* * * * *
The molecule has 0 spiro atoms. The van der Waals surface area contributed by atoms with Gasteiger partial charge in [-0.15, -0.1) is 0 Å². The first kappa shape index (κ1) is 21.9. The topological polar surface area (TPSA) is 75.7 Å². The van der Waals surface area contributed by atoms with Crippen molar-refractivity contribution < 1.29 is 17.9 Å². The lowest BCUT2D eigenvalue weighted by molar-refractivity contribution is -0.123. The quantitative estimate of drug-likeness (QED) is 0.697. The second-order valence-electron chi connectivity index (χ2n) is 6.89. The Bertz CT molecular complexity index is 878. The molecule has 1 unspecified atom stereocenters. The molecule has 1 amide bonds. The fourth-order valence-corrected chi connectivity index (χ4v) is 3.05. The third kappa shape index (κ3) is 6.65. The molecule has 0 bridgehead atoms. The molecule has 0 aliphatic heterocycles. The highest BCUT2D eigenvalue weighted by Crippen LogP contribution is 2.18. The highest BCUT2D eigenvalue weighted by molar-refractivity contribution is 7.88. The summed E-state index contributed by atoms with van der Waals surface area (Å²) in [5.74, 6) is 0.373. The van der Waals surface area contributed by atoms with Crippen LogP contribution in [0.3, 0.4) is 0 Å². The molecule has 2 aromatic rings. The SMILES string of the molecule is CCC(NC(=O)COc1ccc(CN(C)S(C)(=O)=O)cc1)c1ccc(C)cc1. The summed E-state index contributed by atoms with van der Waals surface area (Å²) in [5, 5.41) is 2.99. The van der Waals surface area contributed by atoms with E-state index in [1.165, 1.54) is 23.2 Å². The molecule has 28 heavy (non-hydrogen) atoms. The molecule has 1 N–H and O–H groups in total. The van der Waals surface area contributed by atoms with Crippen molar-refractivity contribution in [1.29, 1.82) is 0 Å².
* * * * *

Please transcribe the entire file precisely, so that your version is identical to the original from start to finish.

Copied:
The molecule has 0 spiro atoms. The van der Waals surface area contributed by atoms with Gasteiger partial charge in [-0.15, -0.1) is 0 Å². The first kappa shape index (κ1) is 21.9. The topological polar surface area (TPSA) is 75.7 Å². The van der Waals surface area contributed by atoms with Crippen molar-refractivity contribution < 1.29 is 17.9 Å². The lowest BCUT2D eigenvalue weighted by molar-refractivity contribution is -0.123. The quantitative estimate of drug-likeness (QED) is 0.697. The second-order valence-electron chi connectivity index (χ2n) is 6.89. The Bertz CT molecular complexity index is 878. The molecule has 1 unspecified atom stereocenters. The molecule has 1 amide bonds. The fourth-order valence-corrected chi connectivity index (χ4v) is 3.05. The third kappa shape index (κ3) is 6.65. The molecule has 0 bridgehead atoms. The molecule has 0 aliphatic heterocycles. The highest BCUT2D eigenvalue weighted by Crippen LogP contribution is 2.18. The highest BCUT2D eigenvalue weighted by molar-refractivity contribution is 7.88. The summed E-state index contributed by atoms with van der Waals surface area (Å²) in [5.74, 6) is 0.373. The van der Waals surface area contributed by atoms with Crippen LogP contribution in [0.3, 0.4) is 0 Å². The molecule has 2 aromatic rings. The SMILES string of the molecule is CCC(NC(=O)COc1ccc(CN(C)S(C)(=O)=O)cc1)c1ccc(C)cc1. The summed E-state index contributed by atoms with van der Waals surface area (Å²) in [5, 5.41) is 2.99. The van der Waals surface area contributed by atoms with E-state index in [1.165, 1.54) is 23.2 Å². The molecule has 28 heavy (non-hydrogen) atoms. The molecule has 1 N–H and O–H groups in total. The van der Waals surface area contributed by atoms with Crippen molar-refractivity contribution in [1.29, 1.82) is 0 Å².